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Then rose his band to duty — not from sleep Equipp'd for deeds alike on land or deep; While lean’d their leader o'er the fretting flood, And calmly talk'd --und yet he talk'd of blood !
“ Conosceste i dubiosi desiri?”
In Coron's bay floats many a galley light,
Through Coron's lattices the lamps are bright,
For Seyd, the Pacha, makes a feast to-night :
A feast for promised triumph yet to come,
When he shall drag the fetter'd Rovers home ;
This hath he sworn by Alla and his sword,
And faithful to his firman and his word,
His summon'd prows collect along the coast,
And great the gathering crews, and loud the boast,
Already shared the captives and the prize,
Though far the distant foe they thus despise ;
'Tis but to sail no doubt to-morrow's Sun
Will see the Pirates bound - their haven won!
Meantime the watch may slumber, if they will,
Nor only wake to war, but dreaming kill.
Though all, who can, disperse on shore and seek
To flesh their glowing valour on the Greek ;
How well such deed becomes the turban'd brave
To bare the sabre's edge before a slave!
Infest bis dwelling -- but forbear to slay,
Their arms are strong, yet merciful to-day,
And do not deign to smite because they may !
Unless some gay caprice suggests the blow,
To keep in practice for the coming foe.
Revel and rout the evening hours beguile,
And they who wish to wear a head must smile;
For Moslem mouths produce their choicest cheer,
And hoard their curses, till the coast is clear.
High in his hall reclines the turban’d Seyd ;
Around — the bearded chiefs he came to lead.
Removed the banquet, and the last pilaff -
Forbidden draughts, 't is said, he dared to quaff,
Though to the rest the sober berry's juice (1)
The slaves bear round for rigid Moslems' use;
The long chibouque's (*) dissolving cloud supply,
While dance the Almas (3) to wild minstrelsy.
The rising morn will view the chiefs embark ;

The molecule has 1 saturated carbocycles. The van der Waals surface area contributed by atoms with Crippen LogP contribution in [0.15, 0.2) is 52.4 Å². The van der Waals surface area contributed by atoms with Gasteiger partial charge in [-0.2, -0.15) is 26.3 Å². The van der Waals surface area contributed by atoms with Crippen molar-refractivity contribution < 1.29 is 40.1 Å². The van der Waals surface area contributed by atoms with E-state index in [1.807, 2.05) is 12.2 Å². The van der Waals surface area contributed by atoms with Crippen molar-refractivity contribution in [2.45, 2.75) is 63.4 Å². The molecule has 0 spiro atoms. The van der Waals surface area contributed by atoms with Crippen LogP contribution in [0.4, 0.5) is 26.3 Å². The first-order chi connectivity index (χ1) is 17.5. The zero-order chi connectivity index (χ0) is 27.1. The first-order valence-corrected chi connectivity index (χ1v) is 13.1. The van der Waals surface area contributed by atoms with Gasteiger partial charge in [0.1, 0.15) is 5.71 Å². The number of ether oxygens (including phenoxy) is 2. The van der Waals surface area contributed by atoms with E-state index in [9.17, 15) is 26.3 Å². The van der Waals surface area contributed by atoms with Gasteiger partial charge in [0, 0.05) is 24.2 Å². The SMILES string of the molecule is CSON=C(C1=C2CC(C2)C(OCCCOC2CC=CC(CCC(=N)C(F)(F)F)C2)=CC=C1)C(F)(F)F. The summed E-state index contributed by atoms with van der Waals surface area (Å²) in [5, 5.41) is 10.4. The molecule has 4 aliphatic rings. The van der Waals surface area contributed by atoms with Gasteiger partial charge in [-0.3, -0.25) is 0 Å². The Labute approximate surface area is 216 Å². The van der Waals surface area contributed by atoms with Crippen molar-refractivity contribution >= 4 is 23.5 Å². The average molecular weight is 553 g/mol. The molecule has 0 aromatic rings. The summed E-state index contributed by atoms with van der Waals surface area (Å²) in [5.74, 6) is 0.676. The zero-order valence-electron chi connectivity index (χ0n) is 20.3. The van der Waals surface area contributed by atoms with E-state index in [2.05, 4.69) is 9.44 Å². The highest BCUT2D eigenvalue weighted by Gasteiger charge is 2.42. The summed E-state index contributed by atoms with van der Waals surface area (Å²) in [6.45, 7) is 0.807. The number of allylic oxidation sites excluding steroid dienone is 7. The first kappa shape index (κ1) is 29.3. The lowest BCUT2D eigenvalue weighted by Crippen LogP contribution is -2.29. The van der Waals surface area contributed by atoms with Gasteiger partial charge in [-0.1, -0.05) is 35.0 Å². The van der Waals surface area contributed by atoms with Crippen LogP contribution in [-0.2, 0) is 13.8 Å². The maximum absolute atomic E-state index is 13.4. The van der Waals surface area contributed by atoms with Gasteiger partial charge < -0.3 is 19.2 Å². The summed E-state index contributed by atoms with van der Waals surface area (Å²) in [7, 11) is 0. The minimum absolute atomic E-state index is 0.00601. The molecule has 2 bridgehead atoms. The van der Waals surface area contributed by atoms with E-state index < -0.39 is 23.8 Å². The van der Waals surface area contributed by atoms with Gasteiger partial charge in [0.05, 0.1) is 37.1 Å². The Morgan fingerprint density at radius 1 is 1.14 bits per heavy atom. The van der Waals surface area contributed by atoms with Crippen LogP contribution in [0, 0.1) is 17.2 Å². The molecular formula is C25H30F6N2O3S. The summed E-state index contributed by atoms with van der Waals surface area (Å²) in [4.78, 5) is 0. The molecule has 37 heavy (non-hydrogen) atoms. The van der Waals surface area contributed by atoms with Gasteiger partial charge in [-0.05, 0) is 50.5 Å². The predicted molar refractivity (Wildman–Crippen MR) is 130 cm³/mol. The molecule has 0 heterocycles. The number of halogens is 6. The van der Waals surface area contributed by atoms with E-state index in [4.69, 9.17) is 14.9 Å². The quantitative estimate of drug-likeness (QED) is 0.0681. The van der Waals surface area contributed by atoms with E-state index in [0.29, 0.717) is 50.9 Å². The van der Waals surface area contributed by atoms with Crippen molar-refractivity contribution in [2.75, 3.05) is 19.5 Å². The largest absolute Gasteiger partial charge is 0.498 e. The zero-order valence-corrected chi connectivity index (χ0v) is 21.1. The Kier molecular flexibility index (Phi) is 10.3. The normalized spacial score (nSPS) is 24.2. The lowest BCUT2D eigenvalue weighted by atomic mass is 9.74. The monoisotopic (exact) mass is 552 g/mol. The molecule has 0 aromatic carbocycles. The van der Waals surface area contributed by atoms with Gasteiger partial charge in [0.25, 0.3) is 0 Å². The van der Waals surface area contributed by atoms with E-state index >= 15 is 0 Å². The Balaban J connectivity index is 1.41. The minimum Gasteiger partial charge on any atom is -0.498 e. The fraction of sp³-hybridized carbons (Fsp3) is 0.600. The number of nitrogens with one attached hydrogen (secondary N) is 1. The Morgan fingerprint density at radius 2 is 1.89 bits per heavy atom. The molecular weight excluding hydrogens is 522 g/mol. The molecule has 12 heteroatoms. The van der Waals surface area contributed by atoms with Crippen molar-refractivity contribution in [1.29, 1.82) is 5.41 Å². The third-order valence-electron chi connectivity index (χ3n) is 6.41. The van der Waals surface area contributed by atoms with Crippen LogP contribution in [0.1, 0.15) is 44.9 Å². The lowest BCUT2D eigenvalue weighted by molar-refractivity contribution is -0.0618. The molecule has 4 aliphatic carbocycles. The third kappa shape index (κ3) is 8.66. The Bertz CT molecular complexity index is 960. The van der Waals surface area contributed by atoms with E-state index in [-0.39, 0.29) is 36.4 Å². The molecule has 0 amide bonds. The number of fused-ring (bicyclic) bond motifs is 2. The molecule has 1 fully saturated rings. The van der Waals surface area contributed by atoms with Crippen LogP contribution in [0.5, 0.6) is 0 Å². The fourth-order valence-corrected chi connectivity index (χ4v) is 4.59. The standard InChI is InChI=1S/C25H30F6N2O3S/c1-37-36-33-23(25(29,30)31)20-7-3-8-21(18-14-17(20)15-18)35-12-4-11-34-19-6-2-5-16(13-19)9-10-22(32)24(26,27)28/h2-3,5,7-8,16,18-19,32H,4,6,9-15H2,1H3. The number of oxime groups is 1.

But waves are somewhat treacherous in the dark :
And revellers may more securely sleep
On silken couch than o'er the rugged deep ;
Feast there who can — nor combat till they must,
And less to conquest than to Korans trust;
And yet the numbers crowded in his host
Might warrant more than even the Pacha's boast. (*)
With cautious reverence from the outer gate
Slow stalks the slave, whose office there to wait,
Bows his bent head his hand salutes the fioor,
Ere yet his tongue the trusted tidings bore :
“ A captive Dervise, from the pirate's nest
Escaped, is here himself would tell the rest."
(2) Pipe. (3) Dancing girls. (4) It has been objected that Conrad's entering disguised as a spy is out of nature. Perhaps so. I find something not unlike it in history.
“ Anxious to explore with his own eyes the state of the Vandals, Majorian ventured, after disguising the colour of his hair, to visit Carthage in the character of his own ambassador ; and Genseric was afterwards mortified by the discovery, that he had entertained and dismissed the Emperor of the Romans. Such an anecdote may be rejected as an improbable fiction; but it is a fiction which would not have been imagined unless in the life of a hero." Gibbon, D. and F. vol. vi. p. 180.
That Conrad is a character not altogether out of nature, I shall attempt to prove by some historical coincidences which I have met with since writting "The Corsair." “ Eccelin prisonnier," dit Rolandini,
s enfermoit dans un silence menaçani, il fixoit sur la terre son visage féroce, et ne donnoit point d'essor à sa profonde indigna
De toutes partes cependant les soldats et les peuples accouroient; ils vouloient voir cet homme, jadis si puissant, et la joie universelle éclatoit de toutes partes.